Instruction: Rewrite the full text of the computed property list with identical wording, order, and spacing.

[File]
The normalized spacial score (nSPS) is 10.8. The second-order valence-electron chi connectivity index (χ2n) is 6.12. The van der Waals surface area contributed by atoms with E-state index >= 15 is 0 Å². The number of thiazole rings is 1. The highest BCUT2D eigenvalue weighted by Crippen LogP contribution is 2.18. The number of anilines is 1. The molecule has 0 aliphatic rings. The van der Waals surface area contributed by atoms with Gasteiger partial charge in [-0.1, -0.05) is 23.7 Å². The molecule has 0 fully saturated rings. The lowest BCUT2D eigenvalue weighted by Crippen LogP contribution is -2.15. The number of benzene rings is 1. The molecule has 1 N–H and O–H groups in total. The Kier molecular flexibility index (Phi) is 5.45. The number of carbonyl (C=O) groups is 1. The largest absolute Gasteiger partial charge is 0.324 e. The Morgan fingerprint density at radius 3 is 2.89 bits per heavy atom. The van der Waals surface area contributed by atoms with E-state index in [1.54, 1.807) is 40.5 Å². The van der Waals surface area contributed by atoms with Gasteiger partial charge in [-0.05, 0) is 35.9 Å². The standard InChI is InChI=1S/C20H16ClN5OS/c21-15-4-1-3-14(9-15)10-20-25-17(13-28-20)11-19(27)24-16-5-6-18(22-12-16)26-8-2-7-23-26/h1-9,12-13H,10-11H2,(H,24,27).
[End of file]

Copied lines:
The normalized spacial score (nSPS) is 10.8. The second-order valence-electron chi connectivity index (χ2n) is 6.12. The van der Waals surface area contributed by atoms with E-state index >= 15 is 0 Å². The number of thiazole rings is 1. The highest BCUT2D eigenvalue weighted by Crippen LogP contribution is 2.18. The number of anilines is 1. The molecule has 0 aliphatic rings. The van der Waals surface area contributed by atoms with Gasteiger partial charge in [-0.1, -0.05) is 23.7 Å². The molecule has 0 fully saturated rings. The lowest BCUT2D eigenvalue weighted by Crippen LogP contribution is -2.15. The number of benzene rings is 1. The molecule has 1 N–H and O–H groups in total. The Kier molecular flexibility index (Phi) is 5.45. The number of carbonyl (C=O) groups is 1. The largest absolute Gasteiger partial charge is 0.324 e. The Morgan fingerprint density at radius 3 is 2.89 bits per heavy atom. The van der Waals surface area contributed by atoms with E-state index in [1.54, 1.807) is 40.5 Å². The van der Waals surface area contributed by atoms with Gasteiger partial charge in [-0.05, 0) is 35.9 Å². The standard InChI is InChI=1S/C20H16ClN5OS/c21-15-4-1-3-14(9-15)10-20-25-17(13-28-20)11-19(27)24-16-5-6-18(22-12-16)26-8-2-7-23-26/h1-9,12-13H,10-11H2,(H,24,27).